Preexistent symptomatic peripheral neuropathy has served as exclusion criteria from trials of oxaliplatin, and data on exacerbation of underlying neurotoxicity by oxaliplatin is limited. However, diabetes mellitus, which carries a high susceptibility of peripheral sensory neuropathy, does not appear to be associated with increased risk of developing OXIN [24]. Age also has not been shown to be a risk factor for the development of OXIN [25]. It has been hypothesized that genetic differences in the glutathione transferase pathway may lead to higher rates of neurotoxicity, perhaps due to a decreased ability to respond to oxaliplatin-induced oxidative stress [2628]. However there is conflicting evidence whether 105Val polymorphisms of glutathione S-transferase (GSTP1) leads to higher rates of OXIN [29, 30] and there are currently no clinical applications of this basic scientific work. Integrin beta-3 polymorphisms have been shown to be unrelated to the development of OXIN, but may be related to its severity [31]. In a genome-wide analysis of 96 colon cancer patients, a group from South Korea showed a possible connection between OXIN and the DDX18 and NRP2 genes, although the putative mechanism of interaction of these in relation to OXIN is uncertain [32].

3.2. Prophylaxis

Two different strategies have been advocated to prevent OXIN: (1) a stop-and-go approach with intermittent oxaliplatin dosing and (2) the concurrent use of neuromodulatory agents which include antidepressants, antiepileptics, or calcium and magnesium infusions.

3.2.1. Stop-and-Go Strategy

Given the reversibility of OXIN in the majority of patients, two separate trials have evaluated stopping oxaliplatin after 6 cycles of therapy, and reintroducing the oxaliplatin after a predefined break while continuing the 5 FU backbone of chemotherapy [3335]. The OPTIMOX1 trial was a European trial involving 620 patients, which compared continuous FOLFOX-4 regimen (oxaliplatin 85 mg/m2) to an intermittent FOLFOX-7 regimen (oxaliplatin 130 mg/m2 for 6 cycles with infusional 5 FU/LV then a complete oxaliplatin treatment break) with maintenance 5 FU/LV (12 cycles) followed by reintroduction of FOLFOX-7 (6 cycles) [33]. The incidence of neuropathy was less in the intermittent arm between cycle 7 and 18, but the overall rate of grade 3 neurotoxicity was not significantly different (13% intermittent FOLFOX-7 versus 19% FOLFOX-4, ). Notably, although 60% of patients in the intermittent arm did not receive further oxaliplatin after their scheduled break from treatment, the response rate, progression-free survival, and overall survival were similar in both arms. The CONcePT trial also compared intermittent to continuous oxaliplatin administration, in a design additionally randomizing patients to either calcium/magnesium infusion or placebo [35]. This trial used modified FOLFOX-7 (oxaliplatin 85 mg/m2) and bevacizumab in both arms, but with alternating blocks of 8 cycles of treatment with oxaliplatin with 8 cycles of biweekly 5 FU/LV/bevacizumab in the intermittent treatment arm. Grade 3 neurotoxicity was significantly reduced in the intermittent oxaliplatin arm versus the continuous oxaliplatin arm (10% versus 24%). Dose delay or dose reduction was significantly less in the intermittent arm compared to the continuous arm (8% versus 22%). Additionally, the intermittent oxaliplatin arm had better time to treatment failure and progression-free survival than the continuous arm.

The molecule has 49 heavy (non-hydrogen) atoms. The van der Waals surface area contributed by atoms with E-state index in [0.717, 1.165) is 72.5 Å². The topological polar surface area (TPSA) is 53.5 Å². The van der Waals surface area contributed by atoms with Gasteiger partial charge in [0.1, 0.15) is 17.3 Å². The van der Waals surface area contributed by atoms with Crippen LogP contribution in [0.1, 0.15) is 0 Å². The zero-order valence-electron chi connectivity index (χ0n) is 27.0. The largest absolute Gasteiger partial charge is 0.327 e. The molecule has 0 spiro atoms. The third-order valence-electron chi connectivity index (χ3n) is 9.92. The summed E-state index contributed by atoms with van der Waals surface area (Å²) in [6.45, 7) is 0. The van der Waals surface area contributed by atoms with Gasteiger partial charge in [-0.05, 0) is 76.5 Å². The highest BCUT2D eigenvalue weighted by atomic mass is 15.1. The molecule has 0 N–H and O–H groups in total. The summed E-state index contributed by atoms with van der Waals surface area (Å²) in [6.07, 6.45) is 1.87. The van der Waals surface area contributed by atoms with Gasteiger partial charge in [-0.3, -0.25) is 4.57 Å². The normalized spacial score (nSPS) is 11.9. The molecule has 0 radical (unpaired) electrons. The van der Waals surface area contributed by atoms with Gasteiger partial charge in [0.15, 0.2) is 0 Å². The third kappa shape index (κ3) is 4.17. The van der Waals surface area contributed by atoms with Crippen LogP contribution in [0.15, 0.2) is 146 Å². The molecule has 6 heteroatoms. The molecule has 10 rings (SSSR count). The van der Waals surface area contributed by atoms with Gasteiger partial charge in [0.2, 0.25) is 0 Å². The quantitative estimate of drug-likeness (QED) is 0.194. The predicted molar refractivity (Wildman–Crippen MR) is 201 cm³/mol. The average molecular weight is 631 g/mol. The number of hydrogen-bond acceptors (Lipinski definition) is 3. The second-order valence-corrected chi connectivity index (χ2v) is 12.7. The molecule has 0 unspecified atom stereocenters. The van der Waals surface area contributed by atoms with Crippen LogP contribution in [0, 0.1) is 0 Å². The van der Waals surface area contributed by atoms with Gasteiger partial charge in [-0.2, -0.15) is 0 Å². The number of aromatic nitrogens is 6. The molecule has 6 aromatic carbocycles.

While the improvement in neurotoxicity is appealing in the stop-and-go approach use of oxaliplatin, the continuation of the 5 FU/LV may be important to maintain efficacy relative to continuous oxaliplatin [36]. The OPTIMOX2 trial compared chemotherapy discontinuation after 6 cycles of FOLFOX-7 with maintenance therapy after 6 cycles of FOLFOX-7, as was used in OPTIMOX1. This approach resulted in inferior duration of disease control and inferior survival, and is not recommended [37]. However, it is important to note that this study was terminated early (and thus analyzed as a randomized phase II), and tumor size was required to surpass baseline measurements prior to reintroduction—an approach which is not used commonly in the clinic. The MACRO trial was a large randomized phase III study that evaluated capecitabine and oxaliplatin (XELOX) with bevacizumab for 6 cycles, followed by maintenance XELOX-bevacizumab or single-agent bevacizumab [38]. This study reported a reduction in grade 3/4 neuropathy from 24% in the continuous XELOX-bevacizumab arm to 7% in the bevacizumab alone arm, with no difference in PFS, OS between the two arms. Therefore stop-and-go oxaliplatin use is as efficacious as continuous oxaliplatin usage when either a 5 FU/LV or bevacizumab backbone is used as maintenance, and results in reduced neurotoxicity. The timing for reintroduction of oxaliplatin is uncertain, and the optimum oxaliplatin-based regimen to use with this approach is also unknown.

3.2.2. Calcium and Magnesium

Calcium and magnesium infusions have been tried as prophylactic therapy for OXIN, on the basis that they may bind to oxalate, and reduce its effect on voltage-gated sodium channels [10, 39]. An encouraging retrospective review [40] of a single institution experience with calcium and magnesium infusions, given before and after oxaliplatin administration, has led to three prospective randomized trials of the strategy. Patients in the CONcePT trial were randomized to either placebo, or Ca/Mg infusion (calcium gluconate 1 g, magnesium sulfate 1 g, in 100 mL of 5% dextrose in water, half an hour prior and half an hour after oxaliplatin administration). Interim analysis of the study data which suggested a decreased response rate in the Ca/Mg arm led to premature closure of the trial [34] after enrolment of only 139 patients. However a subsequent independent review demonstrated that there was no significant difference in response rate or time to treatment failure between the groups. Ca/Mg infusion did not lead to a significant reduction in grade 3/4 neurotoxicity either in the continuous oxaliplatin arm (23% Ca/Mg group versus 24% placebo) or in the intermittent arm (11% Ca/Mg group versus 8% placebo). There was also no difference in the groups between delays and dose reductions. A retrospective review of the effectiveness of Ca/Mg infusions on neuropathy from the CAIRO2 trial also reported no substantial benefit in the reduction of grade 3/4 neuropathy [41].